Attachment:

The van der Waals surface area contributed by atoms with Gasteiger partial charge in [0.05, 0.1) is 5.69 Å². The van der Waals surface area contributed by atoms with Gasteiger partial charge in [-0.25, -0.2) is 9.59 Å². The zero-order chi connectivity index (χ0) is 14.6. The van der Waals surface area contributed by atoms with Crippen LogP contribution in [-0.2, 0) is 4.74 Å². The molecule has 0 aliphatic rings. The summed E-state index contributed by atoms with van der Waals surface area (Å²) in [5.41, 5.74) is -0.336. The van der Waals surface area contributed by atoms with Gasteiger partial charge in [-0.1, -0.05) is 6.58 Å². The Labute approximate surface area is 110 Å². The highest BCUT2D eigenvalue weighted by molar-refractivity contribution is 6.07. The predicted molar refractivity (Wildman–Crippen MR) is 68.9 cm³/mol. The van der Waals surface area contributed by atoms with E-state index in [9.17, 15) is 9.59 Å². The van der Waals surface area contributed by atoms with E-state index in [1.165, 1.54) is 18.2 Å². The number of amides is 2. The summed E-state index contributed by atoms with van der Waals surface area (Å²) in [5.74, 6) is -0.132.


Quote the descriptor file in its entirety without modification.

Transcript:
The van der Waals surface area contributed by atoms with Gasteiger partial charge in [0.05, 0.1) is 5.69 Å². The van der Waals surface area contributed by atoms with Gasteiger partial charge in [-0.25, -0.2) is 9.59 Å². The zero-order chi connectivity index (χ0) is 14.6. The van der Waals surface area contributed by atoms with Crippen LogP contribution in [-0.2, 0) is 4.74 Å². The molecule has 0 aliphatic rings. The summed E-state index contributed by atoms with van der Waals surface area (Å²) in [5.41, 5.74) is -0.336. The van der Waals surface area contributed by atoms with Gasteiger partial charge in [-0.1, -0.05) is 6.58 Å². The Labute approximate surface area is 110 Å². The highest BCUT2D eigenvalue weighted by molar-refractivity contribution is 6.07. The predicted molar refractivity (Wildman–Crippen MR) is 68.9 cm³/mol. The van der Waals surface area contributed by atoms with E-state index in [9.17, 15) is 9.59 Å². The van der Waals surface area contributed by atoms with E-state index in [1.165, 1.54) is 18.2 Å². The number of amides is 2. The summed E-state index contributed by atoms with van der Waals surface area (Å²) in [5.74, 6) is -0.132.